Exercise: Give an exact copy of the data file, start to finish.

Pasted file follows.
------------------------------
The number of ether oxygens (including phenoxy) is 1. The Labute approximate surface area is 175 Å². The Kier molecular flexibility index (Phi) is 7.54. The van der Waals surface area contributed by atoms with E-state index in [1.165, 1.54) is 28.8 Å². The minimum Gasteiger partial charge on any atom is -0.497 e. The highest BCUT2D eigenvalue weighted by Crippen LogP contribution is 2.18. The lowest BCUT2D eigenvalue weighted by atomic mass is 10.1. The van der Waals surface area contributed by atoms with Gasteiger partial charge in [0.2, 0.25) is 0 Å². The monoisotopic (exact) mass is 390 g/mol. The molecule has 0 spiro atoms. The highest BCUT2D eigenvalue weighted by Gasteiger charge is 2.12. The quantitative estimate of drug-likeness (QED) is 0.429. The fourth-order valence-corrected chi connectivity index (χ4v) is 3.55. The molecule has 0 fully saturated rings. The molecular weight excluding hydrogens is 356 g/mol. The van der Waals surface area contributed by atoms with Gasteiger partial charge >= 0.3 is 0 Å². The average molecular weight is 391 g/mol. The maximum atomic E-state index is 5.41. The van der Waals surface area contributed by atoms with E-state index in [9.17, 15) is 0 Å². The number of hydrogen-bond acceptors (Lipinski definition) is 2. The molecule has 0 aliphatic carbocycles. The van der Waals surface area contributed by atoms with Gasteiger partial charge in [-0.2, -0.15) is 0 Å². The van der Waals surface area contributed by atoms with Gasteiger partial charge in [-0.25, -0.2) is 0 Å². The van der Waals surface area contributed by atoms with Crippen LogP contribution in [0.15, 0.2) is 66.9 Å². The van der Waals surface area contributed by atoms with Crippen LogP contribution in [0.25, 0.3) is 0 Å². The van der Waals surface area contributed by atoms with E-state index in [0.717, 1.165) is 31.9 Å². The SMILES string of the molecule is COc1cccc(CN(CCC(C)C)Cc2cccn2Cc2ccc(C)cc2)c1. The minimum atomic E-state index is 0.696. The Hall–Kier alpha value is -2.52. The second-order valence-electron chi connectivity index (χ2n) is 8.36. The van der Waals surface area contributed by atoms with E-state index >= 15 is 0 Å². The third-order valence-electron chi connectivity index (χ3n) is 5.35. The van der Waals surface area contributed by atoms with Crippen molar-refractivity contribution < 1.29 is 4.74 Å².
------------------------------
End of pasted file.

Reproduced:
The number of ether oxygens (including phenoxy) is 1. The Labute approximate surface area is 175 Å². The Kier molecular flexibility index (Phi) is 7.54. The van der Waals surface area contributed by atoms with E-state index in [1.165, 1.54) is 28.8 Å². The minimum Gasteiger partial charge on any atom is -0.497 e. The highest BCUT2D eigenvalue weighted by Crippen LogP contribution is 2.18. The lowest BCUT2D eigenvalue weighted by atomic mass is 10.1. The van der Waals surface area contributed by atoms with Gasteiger partial charge in [0.2, 0.25) is 0 Å². The monoisotopic (exact) mass is 390 g/mol. The molecule has 0 spiro atoms. The highest BCUT2D eigenvalue weighted by Gasteiger charge is 2.12. The quantitative estimate of drug-likeness (QED) is 0.429. The fourth-order valence-corrected chi connectivity index (χ4v) is 3.55. The molecule has 0 fully saturated rings. The molecular weight excluding hydrogens is 356 g/mol. The van der Waals surface area contributed by atoms with Gasteiger partial charge >= 0.3 is 0 Å². The average molecular weight is 391 g/mol. The maximum atomic E-state index is 5.41. The van der Waals surface area contributed by atoms with E-state index in [9.17, 15) is 0 Å². The number of hydrogen-bond acceptors (Lipinski definition) is 2. The molecule has 0 aliphatic carbocycles. The van der Waals surface area contributed by atoms with Gasteiger partial charge in [-0.2, -0.15) is 0 Å². The van der Waals surface area contributed by atoms with Gasteiger partial charge in [-0.25, -0.2) is 0 Å². The van der Waals surface area contributed by atoms with Crippen LogP contribution in [0.15, 0.2) is 66.9 Å². The van der Waals surface area contributed by atoms with Crippen LogP contribution in [0.25, 0.3) is 0 Å². The van der Waals surface area contributed by atoms with E-state index in [0.717, 1.165) is 31.9 Å². The SMILES string of the molecule is COc1cccc(CN(CCC(C)C)Cc2cccn2Cc2ccc(C)cc2)c1. The minimum atomic E-state index is 0.696. The Hall–Kier alpha value is -2.52. The second-order valence-electron chi connectivity index (χ2n) is 8.36. The van der Waals surface area contributed by atoms with E-state index >= 15 is 0 Å². The third-order valence-electron chi connectivity index (χ3n) is 5.35. The van der Waals surface area contributed by atoms with Crippen molar-refractivity contribution < 1.29 is 4.74 Å².